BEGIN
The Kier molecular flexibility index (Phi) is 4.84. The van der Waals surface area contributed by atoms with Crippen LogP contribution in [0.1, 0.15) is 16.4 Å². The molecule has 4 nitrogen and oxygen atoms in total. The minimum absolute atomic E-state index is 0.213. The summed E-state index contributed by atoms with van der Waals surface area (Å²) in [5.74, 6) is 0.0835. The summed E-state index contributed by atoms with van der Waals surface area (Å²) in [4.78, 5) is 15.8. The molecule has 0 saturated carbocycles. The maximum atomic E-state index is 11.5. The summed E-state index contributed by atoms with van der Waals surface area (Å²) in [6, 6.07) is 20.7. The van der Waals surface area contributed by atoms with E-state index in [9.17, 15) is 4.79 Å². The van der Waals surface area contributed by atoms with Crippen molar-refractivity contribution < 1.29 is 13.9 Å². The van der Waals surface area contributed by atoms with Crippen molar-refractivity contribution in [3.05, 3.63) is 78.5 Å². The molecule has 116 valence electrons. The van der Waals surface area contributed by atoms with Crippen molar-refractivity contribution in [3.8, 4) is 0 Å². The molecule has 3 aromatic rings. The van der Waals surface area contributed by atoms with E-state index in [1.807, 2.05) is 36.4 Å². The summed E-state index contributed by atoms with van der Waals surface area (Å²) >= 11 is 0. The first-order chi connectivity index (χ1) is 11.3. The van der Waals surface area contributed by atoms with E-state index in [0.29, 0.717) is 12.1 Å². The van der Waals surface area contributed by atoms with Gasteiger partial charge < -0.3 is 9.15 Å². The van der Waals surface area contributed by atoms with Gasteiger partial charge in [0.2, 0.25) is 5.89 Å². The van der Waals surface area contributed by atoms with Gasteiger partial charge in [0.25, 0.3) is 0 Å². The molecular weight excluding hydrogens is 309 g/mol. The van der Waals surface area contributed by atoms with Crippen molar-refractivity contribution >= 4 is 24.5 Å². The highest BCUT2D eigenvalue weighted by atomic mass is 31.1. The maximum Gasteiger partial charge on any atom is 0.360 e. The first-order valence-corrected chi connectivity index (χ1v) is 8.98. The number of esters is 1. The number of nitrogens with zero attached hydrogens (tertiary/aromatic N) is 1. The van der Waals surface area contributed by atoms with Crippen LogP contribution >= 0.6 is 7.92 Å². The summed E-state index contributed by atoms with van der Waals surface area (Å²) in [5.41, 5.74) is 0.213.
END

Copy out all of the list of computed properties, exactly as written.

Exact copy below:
The Kier molecular flexibility index (Phi) is 4.84. The van der Waals surface area contributed by atoms with Crippen LogP contribution in [0.1, 0.15) is 16.4 Å². The molecule has 4 nitrogen and oxygen atoms in total. The minimum absolute atomic E-state index is 0.213. The summed E-state index contributed by atoms with van der Waals surface area (Å²) in [5.74, 6) is 0.0835. The summed E-state index contributed by atoms with van der Waals surface area (Å²) in [4.78, 5) is 15.8. The molecule has 0 saturated carbocycles. The maximum atomic E-state index is 11.5. The summed E-state index contributed by atoms with van der Waals surface area (Å²) in [6, 6.07) is 20.7. The van der Waals surface area contributed by atoms with E-state index in [9.17, 15) is 4.79 Å². The van der Waals surface area contributed by atoms with Crippen molar-refractivity contribution < 1.29 is 13.9 Å². The van der Waals surface area contributed by atoms with Crippen molar-refractivity contribution in [3.05, 3.63) is 78.5 Å². The molecule has 116 valence electrons. The van der Waals surface area contributed by atoms with Crippen molar-refractivity contribution in [3.8, 4) is 0 Å². The molecule has 3 aromatic rings. The van der Waals surface area contributed by atoms with E-state index in [1.807, 2.05) is 36.4 Å². The summed E-state index contributed by atoms with van der Waals surface area (Å²) >= 11 is 0. The first-order chi connectivity index (χ1) is 11.3. The van der Waals surface area contributed by atoms with E-state index in [0.29, 0.717) is 12.1 Å². The van der Waals surface area contributed by atoms with Gasteiger partial charge < -0.3 is 9.15 Å². The van der Waals surface area contributed by atoms with Gasteiger partial charge in [0.2, 0.25) is 5.89 Å². The van der Waals surface area contributed by atoms with Gasteiger partial charge in [0.25, 0.3) is 0 Å². The molecular weight excluding hydrogens is 309 g/mol. The van der Waals surface area contributed by atoms with Crippen molar-refractivity contribution >= 4 is 24.5 Å². The highest BCUT2D eigenvalue weighted by atomic mass is 31.1. The maximum Gasteiger partial charge on any atom is 0.360 e. The first-order valence-corrected chi connectivity index (χ1v) is 8.98. The number of esters is 1. The number of nitrogens with zero attached hydrogens (tertiary/aromatic N) is 1. The van der Waals surface area contributed by atoms with Crippen LogP contribution >= 0.6 is 7.92 Å². The summed E-state index contributed by atoms with van der Waals surface area (Å²) in [5.41, 5.74) is 0.213.